We begin watching a woman give birth while her daughter videotapes it all. Mom's not too uncomfortable that she can't scold her daughter for taking her sweet time to show up in the delivery room, and the daughter says she had to take care of some work at her job, thereby telling us that she is old enough to work in a law firm. That means there will be quite the age gap between her and her soon-to-be-sister, and it also means that she's definitely not too young to take a few acting classes, as she is absolutely terrible at this. All she has to do is a voiceover right now, and she is conspicuously bad. But nice continuity putting the nurse from Lockdown in there. When it comes time for the baby to enter the world, Mom insists that her daughter film it, while the daughter refuses to film her mother's vagina. I can understand that, but if this was that important to Mom, then she should have talked it over with her daughter before game day, you know? We get a glimpse of the baby before a bunch of monitors go off and the doctor whisks the baby away. "Is something wrong?" Daughter asks. No, idiot. I'm sure all those monitors going off and the medical people rushing into the room is sign of good things, so why don't you keep filming, just in case you can capture your new sister's death on camera as well as her birth. Finally, one doctor takes her attention off the dying baby to tell her sister to turn the camera off already.
Oh, Jennifer Grey is playing the mother, Abbey. You'll recall that her real-life father, Joel Grey, has also appeared on this show. Let's hope she fares better than his character did. House passes out the very thin files of their newest patient, an eight-hour-old baby who can't breathe. That sounds like a big problem, but not so much that House can't turn away from the case as soon as Cuddy comes in asking for a minute of his time. It turns out that she wants a lot more that one minute; she needs House for the night. But not in a good way; the nanny can't work late because, unlike Cuddy, she spends time with her children and has to see her daughter's recital, and Cuddy has to stay late at work for a board meeting. Cuddy's back-up baby-sitter, her mother, has a cooking class. And finally, Cuddy lost her freaking mind. So she wants House to baby-sit. Even though ANYONE ELSE would be a better choice. Hell, leaving the kid tied down to her crib unsupervised would be a better choice. Leaving the kid tied down to an Iron Maiden would be a better choice. House tries to play the work card to get out of it, saying that he has a sick baby to take care of, while Cuddy's child is healthy, if sorely neglected. Cuddy cares even less about other people's children than she does her own, and says House can take care of his patient from her home via the phone. Cuddy won't even agree to give House sex in exchange for the chore, saying that she's still waiting for him to hire a female doctor. Even if, apparently, said female doctor isn't qualified. As long as the new hire has a vagina, that's all Cuddy wants.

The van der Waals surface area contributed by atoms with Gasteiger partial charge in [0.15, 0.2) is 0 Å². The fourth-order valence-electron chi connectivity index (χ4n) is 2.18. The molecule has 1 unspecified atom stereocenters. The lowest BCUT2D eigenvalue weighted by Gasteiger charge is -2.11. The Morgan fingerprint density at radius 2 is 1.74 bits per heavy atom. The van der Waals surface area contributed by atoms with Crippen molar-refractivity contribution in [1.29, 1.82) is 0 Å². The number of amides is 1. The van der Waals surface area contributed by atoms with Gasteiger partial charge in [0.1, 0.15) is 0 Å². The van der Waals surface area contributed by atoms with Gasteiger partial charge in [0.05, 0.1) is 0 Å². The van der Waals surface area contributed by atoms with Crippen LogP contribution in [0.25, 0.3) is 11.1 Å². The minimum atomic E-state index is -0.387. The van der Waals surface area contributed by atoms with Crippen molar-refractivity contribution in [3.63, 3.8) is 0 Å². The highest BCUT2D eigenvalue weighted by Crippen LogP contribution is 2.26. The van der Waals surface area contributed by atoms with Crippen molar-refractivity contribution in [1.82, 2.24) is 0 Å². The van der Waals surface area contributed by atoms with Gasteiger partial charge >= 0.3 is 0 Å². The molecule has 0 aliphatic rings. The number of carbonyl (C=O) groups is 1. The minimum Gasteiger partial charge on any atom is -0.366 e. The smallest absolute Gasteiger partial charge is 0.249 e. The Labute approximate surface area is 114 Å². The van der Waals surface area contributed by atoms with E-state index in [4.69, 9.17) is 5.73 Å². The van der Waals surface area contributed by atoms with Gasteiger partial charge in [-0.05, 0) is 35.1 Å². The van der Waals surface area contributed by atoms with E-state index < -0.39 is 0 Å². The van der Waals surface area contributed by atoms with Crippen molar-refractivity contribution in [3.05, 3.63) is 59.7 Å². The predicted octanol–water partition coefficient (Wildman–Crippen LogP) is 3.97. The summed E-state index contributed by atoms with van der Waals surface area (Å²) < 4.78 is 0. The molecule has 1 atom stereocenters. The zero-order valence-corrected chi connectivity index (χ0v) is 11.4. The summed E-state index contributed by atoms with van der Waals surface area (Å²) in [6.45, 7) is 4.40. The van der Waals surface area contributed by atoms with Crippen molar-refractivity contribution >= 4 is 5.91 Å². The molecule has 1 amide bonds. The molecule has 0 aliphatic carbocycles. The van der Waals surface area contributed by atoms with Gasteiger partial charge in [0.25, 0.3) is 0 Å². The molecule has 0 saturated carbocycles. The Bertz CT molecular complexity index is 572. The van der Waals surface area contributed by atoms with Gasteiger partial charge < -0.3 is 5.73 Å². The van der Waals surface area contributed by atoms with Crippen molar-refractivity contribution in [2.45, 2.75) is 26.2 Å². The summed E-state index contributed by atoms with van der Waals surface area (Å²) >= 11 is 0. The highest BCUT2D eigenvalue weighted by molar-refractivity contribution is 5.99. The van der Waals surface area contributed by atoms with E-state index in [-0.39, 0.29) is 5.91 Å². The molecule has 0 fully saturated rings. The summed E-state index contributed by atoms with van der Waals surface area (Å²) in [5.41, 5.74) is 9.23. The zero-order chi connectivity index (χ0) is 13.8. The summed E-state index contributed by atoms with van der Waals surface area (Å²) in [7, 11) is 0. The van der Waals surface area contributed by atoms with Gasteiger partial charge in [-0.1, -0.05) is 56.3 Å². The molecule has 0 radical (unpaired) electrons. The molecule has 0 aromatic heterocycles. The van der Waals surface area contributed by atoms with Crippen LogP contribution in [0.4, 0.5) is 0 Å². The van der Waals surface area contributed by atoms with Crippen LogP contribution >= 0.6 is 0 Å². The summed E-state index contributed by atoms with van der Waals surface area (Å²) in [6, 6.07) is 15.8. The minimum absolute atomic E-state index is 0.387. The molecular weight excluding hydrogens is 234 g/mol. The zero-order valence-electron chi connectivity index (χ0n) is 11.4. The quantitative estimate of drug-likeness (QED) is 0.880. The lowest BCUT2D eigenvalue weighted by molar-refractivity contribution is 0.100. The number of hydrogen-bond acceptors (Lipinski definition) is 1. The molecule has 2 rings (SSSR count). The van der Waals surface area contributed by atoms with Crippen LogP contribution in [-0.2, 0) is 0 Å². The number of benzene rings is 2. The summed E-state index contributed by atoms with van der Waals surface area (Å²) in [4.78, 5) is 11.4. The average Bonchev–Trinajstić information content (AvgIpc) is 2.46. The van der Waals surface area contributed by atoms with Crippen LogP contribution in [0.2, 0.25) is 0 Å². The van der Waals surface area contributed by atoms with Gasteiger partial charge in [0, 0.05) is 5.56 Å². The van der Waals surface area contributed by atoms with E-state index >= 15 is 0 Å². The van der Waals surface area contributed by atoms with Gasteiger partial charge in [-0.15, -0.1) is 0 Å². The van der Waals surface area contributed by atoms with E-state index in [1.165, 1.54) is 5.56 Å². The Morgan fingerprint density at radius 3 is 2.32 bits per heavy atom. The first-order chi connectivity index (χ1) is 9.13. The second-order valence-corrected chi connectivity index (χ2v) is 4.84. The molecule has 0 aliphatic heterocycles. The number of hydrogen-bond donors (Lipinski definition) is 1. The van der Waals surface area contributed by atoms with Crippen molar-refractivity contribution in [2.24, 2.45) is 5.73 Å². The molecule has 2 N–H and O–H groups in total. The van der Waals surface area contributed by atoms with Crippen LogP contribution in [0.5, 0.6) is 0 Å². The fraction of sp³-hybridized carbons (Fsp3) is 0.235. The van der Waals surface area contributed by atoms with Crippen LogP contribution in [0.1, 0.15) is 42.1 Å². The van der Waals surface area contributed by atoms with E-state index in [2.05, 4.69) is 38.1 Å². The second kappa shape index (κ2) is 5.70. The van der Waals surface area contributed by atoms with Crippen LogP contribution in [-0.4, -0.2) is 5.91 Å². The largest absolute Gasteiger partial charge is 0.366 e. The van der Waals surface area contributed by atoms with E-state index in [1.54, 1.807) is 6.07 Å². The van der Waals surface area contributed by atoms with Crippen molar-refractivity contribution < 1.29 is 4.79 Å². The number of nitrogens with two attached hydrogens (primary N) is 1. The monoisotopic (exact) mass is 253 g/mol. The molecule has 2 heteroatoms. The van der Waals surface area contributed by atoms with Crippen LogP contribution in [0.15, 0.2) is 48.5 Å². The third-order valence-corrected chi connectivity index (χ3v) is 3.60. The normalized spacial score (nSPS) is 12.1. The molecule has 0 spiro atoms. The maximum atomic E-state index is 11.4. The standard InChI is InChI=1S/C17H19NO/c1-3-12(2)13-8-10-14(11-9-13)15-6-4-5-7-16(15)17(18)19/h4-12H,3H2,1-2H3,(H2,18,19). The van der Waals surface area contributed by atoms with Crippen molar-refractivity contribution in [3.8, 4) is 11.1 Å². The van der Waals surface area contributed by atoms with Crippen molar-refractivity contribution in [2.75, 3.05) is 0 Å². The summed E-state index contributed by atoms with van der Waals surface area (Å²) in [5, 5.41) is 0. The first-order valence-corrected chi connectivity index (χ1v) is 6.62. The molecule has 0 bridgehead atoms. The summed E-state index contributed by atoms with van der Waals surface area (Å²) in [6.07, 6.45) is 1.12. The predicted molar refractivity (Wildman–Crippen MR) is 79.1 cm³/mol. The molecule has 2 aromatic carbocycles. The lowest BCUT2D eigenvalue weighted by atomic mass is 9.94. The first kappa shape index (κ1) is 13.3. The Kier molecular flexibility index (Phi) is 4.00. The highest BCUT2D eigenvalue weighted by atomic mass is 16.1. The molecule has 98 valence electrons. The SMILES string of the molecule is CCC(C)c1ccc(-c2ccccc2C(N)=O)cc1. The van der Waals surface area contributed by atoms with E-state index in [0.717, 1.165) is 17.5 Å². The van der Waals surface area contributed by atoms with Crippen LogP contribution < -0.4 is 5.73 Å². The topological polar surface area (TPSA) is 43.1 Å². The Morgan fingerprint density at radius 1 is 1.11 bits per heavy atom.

House agrees to baby-sit and heads back into the meeting room to diagnose the sick baby with liver failure that is causing her lungs to fail. Um, what? The baby's doctors haven't already checked for liver failure? I'm no doctor, but the little I know about newborn babies is that they always test their livers because often, newborn livers aren't fully functional. Which is usually pretty obvious anyway because of that whole jaundice thing. I know this because I worked in a hospital lab where we always had newborn blood for liver testing (I'm pretty sure all newborns are tested for this) and also because I had jaundice when I was born and so I got to spend the first day or so of my life in an incubator with little tiny sunglasses on. I look so cool in my baby pictures, you guys. Anyway, House sends Chase and Taub off to take care of the baby while he talks to Foreman about hiring a new female Cottage, apologizing for asking Chase to do it last week. "Go hire someone who likes The Bridges of Madison County," he orders. "You want me to hire a white girl?" Foreman asks. More like a white AARP member. Let's give the younger white women some credit, here. Foreman already anticipated this assignment and has the job search narrowed down to two candidates. House tells him to stop smirking. Foreman does not.